Stop Overgeneralisation to Build Self-Esteem

December 1, 2015 Fay Agathangelou

Overgeneralisation is a common problem that’s associated with low self-esteem, as well as other mental health issues such as depression and anxiety (Low Self-Esteem and Mental Illness). If you overgeneralise, you make assumptions or draw conclusions that are very broad and distorted. Note that overgeneralisation is not the same as seeing the bigger picture. Bigger picture thinking can be very valuable and healthy. However, overgeneralisation is a type of negative thinking that distorts reality; it is an unbalanced perception and an unhealthy way of thinking. It can magnify the negatives which can be damaging. The good news is that you can learn to stop overgeneralising and build your self-esteem.

Examples of Overgeneralisation That Relate to Self-Esteem

Before you can stop overgeneralisation, you first need to recognise that you do it. Take a look at the examples below, and see if any of them are familiar to you. I encourage you come up with your own examples and add them to the list.

  • “I’m no good at this, therefore I’m not good at anything.”
  • “I made a mistake therefore I’m a bad person.”
  • “I never get it right.”
  • “I’m terrible at everything.”
  • “He doesn’t like me therefore nobody likes me.”
  • “She didn’t say hello therefore she doesn’t like me.”
  • “I’m a failure.”
  • “I’m ugly.”
  • “I’m useless.”
  • “I’m worthless.”
  • “It didn’t go perfectly therefore I failed.”
  • “That always happens to me.”
  • “Everything is terrible.”
  • “My life is terrible.”
  • “Nothing good ever happens to me.”

Some words can be signs of generalisation. Specific words to watch out for might be "always," "everything," "everyone," "nobody," "nothing" or "all." Any self-talk that is excessively negative is a warning sign, too. Black-and-white, or "polarised" thinking is a form of overgeneralisation.

How to Stop Overgeneralisation to Build Self-Esteem

  • Catch yourself overgeneralising. Listen out for overgeneralisation and notice it happening. Stop it when you can, and counter it wherever possible. It may take some getting used to, but you’ll get better with practice. If you’re finding it hard to notice your overgeneralisation, it may be helpful to get support from a trusted friend or a therapist.
  • Stop labelling. Labels hurt people, including yourself, so don’t do it. Stop labelling yourself as "bad," "useless," "worthless" etc. Overgeneralisation is associated with low self-esteem and other mental health issues such as depression and anxiety. Learn how to stop overgeneralisation.
  • Be specific and temporary. For example, “I didn’t do my best that day but I learned things that will make me better next time.”
  • See the positives in yourself and your life. It’s important to see the positives and get a more balanced picture. Your mistakes, imperfections, achievements or possessions don’t define you, and nobody is perfect. People are complex and everyone has strengths and weaknesses (Stop Being Ashamed of Who You Are to Build Self-Esteem).
  • Stop blaming yourself. You’re human and you’re not perfect. You’re on a journey of learning and growing and it’s expected that you will make mistakes. Additionally, there will be people who reject you and it’s not necessarily your fault. While you need to accept responsibility for some things, it’s important that you don’t automatically blame yourself for everything.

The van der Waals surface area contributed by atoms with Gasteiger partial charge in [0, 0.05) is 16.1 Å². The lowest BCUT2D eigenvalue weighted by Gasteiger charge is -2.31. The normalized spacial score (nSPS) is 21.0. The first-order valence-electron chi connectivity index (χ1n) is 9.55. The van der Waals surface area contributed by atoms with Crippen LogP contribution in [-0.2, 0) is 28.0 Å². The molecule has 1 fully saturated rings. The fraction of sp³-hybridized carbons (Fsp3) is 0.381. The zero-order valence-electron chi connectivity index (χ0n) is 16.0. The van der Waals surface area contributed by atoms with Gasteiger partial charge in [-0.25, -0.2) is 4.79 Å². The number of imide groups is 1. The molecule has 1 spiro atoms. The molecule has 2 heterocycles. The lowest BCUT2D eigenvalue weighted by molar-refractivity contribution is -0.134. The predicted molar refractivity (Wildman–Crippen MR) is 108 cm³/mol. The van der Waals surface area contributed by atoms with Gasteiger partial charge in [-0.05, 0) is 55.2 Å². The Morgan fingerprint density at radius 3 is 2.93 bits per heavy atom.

Getting out of the habit of overgeneralisation is something that can be learned and improved over time. You will get better with practice, and your self-esteem will improve when you develop healthier ways of thinking. Stop the overgeneralisation and build your self-esteem.

You can find Fay Agathangelou on Facebook, Google+, Twitter, Pinterest and her website.

APA Reference
Agathangelou, F. (2015, December 1). Stop Overgeneralisation to Build Self-Esteem, HealthyPlace. Retrieved on 2024, July 23 from

Author: Fay Agathangelou

December, 4 2015 at 12:36 am

No eyes ever came my way.
I went to meetings. People greeted and presentations were done. People talked. They shooked hands and smiled. But,
No eyes ever came my way.
I sat and listened and tried to get conversation. People walked and talked as they knew whom to talk to, but
No eyes ever came my way.
I sat and listened. At breaks, I walked around and talked to few. I grabbed coffee and chatted. But not much listening. People knew where to go. I felt lonely. I am me, but
No eyes ever came my way.

In reply to by Anonymous (not verified)

Fay Agathangelou
December, 7 2015 at 8:52 pm

Thank you for sharing your feelings John, I'm sure many people can relate to that. It's normal to experience uncomfortable feelings when you're doing something new and I'm sorry to hear that you felt lonely. These are the sorts of issues a therapist can help you with - no matter how lonely you feel, you don't have to do this alone. Well done on showing up, give yourself credit for challenging yourself because that's a great achievement.

December, 1 2015 at 7:43 pm

Sometimes you just got to feel free. By not feeling free, we are then chained to something. A good self worth and self esteem are good starts. Yes, and stop blaming yourself for everything. The reason you blame yourself is because you have a conscience, while the guiltless have no conscience. Be free and go.

In reply to by Anonymous (not verified)

Fay Agathangelou
December, 1 2015 at 8:39 pm

Thanks for your comment John, I agree. Freedom to be yourself is empowering while the opposite is entrapment. Self-respect is a good start :)

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